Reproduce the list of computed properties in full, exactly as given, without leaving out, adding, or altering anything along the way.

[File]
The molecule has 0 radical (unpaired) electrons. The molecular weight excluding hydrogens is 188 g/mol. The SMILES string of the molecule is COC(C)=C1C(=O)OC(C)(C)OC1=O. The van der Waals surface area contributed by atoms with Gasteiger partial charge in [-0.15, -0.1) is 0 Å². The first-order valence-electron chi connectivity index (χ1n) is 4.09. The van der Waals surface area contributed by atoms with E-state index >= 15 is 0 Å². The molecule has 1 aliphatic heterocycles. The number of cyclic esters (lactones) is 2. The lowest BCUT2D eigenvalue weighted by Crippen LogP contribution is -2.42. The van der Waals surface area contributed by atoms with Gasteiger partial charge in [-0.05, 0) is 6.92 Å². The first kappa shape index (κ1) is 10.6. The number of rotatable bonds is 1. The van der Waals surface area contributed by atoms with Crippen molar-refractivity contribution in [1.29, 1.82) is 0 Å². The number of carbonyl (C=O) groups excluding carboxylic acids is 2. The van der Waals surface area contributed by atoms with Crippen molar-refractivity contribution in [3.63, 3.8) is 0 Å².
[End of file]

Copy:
The molecule has 0 radical (unpaired) electrons. The molecular weight excluding hydrogens is 188 g/mol. The SMILES string of the molecule is COC(C)=C1C(=O)OC(C)(C)OC1=O. The van der Waals surface area contributed by atoms with Gasteiger partial charge in [-0.15, -0.1) is 0 Å². The first-order valence-electron chi connectivity index (χ1n) is 4.09. The van der Waals surface area contributed by atoms with E-state index >= 15 is 0 Å². The molecule has 1 aliphatic heterocycles. The number of cyclic esters (lactones) is 2. The lowest BCUT2D eigenvalue weighted by Crippen LogP contribution is -2.42. The van der Waals surface area contributed by atoms with Gasteiger partial charge in [-0.05, 0) is 6.92 Å². The first kappa shape index (κ1) is 10.6. The number of rotatable bonds is 1. The van der Waals surface area contributed by atoms with Crippen molar-refractivity contribution in [1.29, 1.82) is 0 Å². The number of carbonyl (C=O) groups excluding carboxylic acids is 2. The van der Waals surface area contributed by atoms with Crippen molar-refractivity contribution in [3.63, 3.8) is 0 Å².